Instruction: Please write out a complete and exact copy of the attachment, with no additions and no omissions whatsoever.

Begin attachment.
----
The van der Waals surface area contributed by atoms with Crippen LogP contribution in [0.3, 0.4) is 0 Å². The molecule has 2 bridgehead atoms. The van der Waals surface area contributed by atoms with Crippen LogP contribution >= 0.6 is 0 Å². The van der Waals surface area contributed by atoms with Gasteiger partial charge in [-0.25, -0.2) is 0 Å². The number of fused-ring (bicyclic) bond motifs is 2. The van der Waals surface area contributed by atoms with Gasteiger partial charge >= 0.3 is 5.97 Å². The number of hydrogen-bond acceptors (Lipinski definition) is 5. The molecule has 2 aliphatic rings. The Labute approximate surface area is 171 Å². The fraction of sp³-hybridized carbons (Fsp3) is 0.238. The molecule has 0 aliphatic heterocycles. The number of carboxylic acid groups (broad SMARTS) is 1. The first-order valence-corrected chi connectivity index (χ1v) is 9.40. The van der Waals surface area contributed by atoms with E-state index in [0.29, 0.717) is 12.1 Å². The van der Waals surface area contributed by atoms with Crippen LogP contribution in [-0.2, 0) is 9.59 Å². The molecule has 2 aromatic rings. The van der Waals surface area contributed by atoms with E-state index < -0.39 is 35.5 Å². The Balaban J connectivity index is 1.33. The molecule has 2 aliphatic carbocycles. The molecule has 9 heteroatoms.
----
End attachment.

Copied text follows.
The van der Waals surface area contributed by atoms with Crippen LogP contribution in [0.3, 0.4) is 0 Å². The molecule has 2 bridgehead atoms. The van der Waals surface area contributed by atoms with Crippen LogP contribution >= 0.6 is 0 Å². The van der Waals surface area contributed by atoms with Gasteiger partial charge in [-0.25, -0.2) is 0 Å². The number of fused-ring (bicyclic) bond motifs is 2. The van der Waals surface area contributed by atoms with Gasteiger partial charge >= 0.3 is 5.97 Å². The number of hydrogen-bond acceptors (Lipinski definition) is 5. The molecule has 2 aliphatic rings. The Labute approximate surface area is 171 Å². The fraction of sp³-hybridized carbons (Fsp3) is 0.238. The molecule has 0 aliphatic heterocycles. The number of carboxylic acid groups (broad SMARTS) is 1. The first-order valence-corrected chi connectivity index (χ1v) is 9.40. The van der Waals surface area contributed by atoms with E-state index in [0.29, 0.717) is 12.1 Å². The van der Waals surface area contributed by atoms with Crippen LogP contribution in [-0.2, 0) is 9.59 Å². The molecule has 2 aromatic rings. The van der Waals surface area contributed by atoms with E-state index < -0.39 is 35.5 Å². The Balaban J connectivity index is 1.33. The molecule has 2 aliphatic carbocycles. The molecule has 9 heteroatoms.